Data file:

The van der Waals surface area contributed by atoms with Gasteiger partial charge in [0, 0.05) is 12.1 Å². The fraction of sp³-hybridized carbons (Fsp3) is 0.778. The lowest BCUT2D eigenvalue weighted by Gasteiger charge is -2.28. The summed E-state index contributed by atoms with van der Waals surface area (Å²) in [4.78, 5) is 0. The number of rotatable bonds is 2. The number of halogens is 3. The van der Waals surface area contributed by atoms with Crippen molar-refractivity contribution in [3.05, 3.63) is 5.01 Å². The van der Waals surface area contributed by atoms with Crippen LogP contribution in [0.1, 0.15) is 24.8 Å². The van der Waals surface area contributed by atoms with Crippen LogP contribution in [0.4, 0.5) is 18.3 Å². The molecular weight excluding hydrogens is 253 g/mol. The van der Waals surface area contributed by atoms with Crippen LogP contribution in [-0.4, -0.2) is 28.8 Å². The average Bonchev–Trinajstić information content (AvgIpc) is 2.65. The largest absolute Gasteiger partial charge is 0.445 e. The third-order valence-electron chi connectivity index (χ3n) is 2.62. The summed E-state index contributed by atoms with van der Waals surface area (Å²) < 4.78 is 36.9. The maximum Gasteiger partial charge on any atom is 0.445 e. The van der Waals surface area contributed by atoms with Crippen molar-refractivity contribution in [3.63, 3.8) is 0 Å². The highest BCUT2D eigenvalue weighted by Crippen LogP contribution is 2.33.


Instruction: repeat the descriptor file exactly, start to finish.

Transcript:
The van der Waals surface area contributed by atoms with Gasteiger partial charge in [0, 0.05) is 12.1 Å². The fraction of sp³-hybridized carbons (Fsp3) is 0.778. The lowest BCUT2D eigenvalue weighted by Gasteiger charge is -2.28. The summed E-state index contributed by atoms with van der Waals surface area (Å²) in [4.78, 5) is 0. The number of rotatable bonds is 2. The number of halogens is 3. The van der Waals surface area contributed by atoms with Crippen molar-refractivity contribution in [3.05, 3.63) is 5.01 Å². The van der Waals surface area contributed by atoms with Crippen LogP contribution in [0.1, 0.15) is 24.8 Å². The van der Waals surface area contributed by atoms with Crippen LogP contribution in [0.4, 0.5) is 18.3 Å². The molecular weight excluding hydrogens is 253 g/mol. The van der Waals surface area contributed by atoms with Crippen LogP contribution in [-0.4, -0.2) is 28.8 Å². The average Bonchev–Trinajstić information content (AvgIpc) is 2.65. The largest absolute Gasteiger partial charge is 0.445 e. The third-order valence-electron chi connectivity index (χ3n) is 2.62. The summed E-state index contributed by atoms with van der Waals surface area (Å²) < 4.78 is 36.9. The maximum Gasteiger partial charge on any atom is 0.445 e. The van der Waals surface area contributed by atoms with Crippen molar-refractivity contribution in [3.63, 3.8) is 0 Å². The highest BCUT2D eigenvalue weighted by Crippen LogP contribution is 2.33.